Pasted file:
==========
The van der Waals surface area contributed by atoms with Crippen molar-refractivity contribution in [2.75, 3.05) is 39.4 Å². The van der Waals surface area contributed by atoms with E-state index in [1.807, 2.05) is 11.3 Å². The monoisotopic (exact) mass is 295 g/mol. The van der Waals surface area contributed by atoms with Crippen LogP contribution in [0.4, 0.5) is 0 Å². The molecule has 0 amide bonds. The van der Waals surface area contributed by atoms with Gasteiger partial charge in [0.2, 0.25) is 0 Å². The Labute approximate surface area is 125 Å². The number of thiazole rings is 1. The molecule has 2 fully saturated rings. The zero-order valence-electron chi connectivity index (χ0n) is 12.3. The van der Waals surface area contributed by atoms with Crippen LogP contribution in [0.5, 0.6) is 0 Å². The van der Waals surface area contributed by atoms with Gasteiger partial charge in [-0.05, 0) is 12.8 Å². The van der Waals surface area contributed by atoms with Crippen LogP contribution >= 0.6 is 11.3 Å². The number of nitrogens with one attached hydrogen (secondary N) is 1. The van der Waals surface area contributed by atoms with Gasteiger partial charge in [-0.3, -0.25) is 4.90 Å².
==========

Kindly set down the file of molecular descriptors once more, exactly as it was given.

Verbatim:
The van der Waals surface area contributed by atoms with Crippen molar-refractivity contribution in [2.75, 3.05) is 39.4 Å². The van der Waals surface area contributed by atoms with E-state index in [1.807, 2.05) is 11.3 Å². The monoisotopic (exact) mass is 295 g/mol. The van der Waals surface area contributed by atoms with Crippen LogP contribution in [0.4, 0.5) is 0 Å². The molecule has 0 amide bonds. The van der Waals surface area contributed by atoms with Gasteiger partial charge in [0.2, 0.25) is 0 Å². The Labute approximate surface area is 125 Å². The number of thiazole rings is 1. The molecule has 2 fully saturated rings. The zero-order valence-electron chi connectivity index (χ0n) is 12.3. The van der Waals surface area contributed by atoms with Crippen LogP contribution in [0.5, 0.6) is 0 Å². The van der Waals surface area contributed by atoms with Gasteiger partial charge in [-0.05, 0) is 12.8 Å². The van der Waals surface area contributed by atoms with Crippen LogP contribution >= 0.6 is 11.3 Å². The number of nitrogens with one attached hydrogen (secondary N) is 1. The van der Waals surface area contributed by atoms with Gasteiger partial charge in [-0.3, -0.25) is 4.90 Å².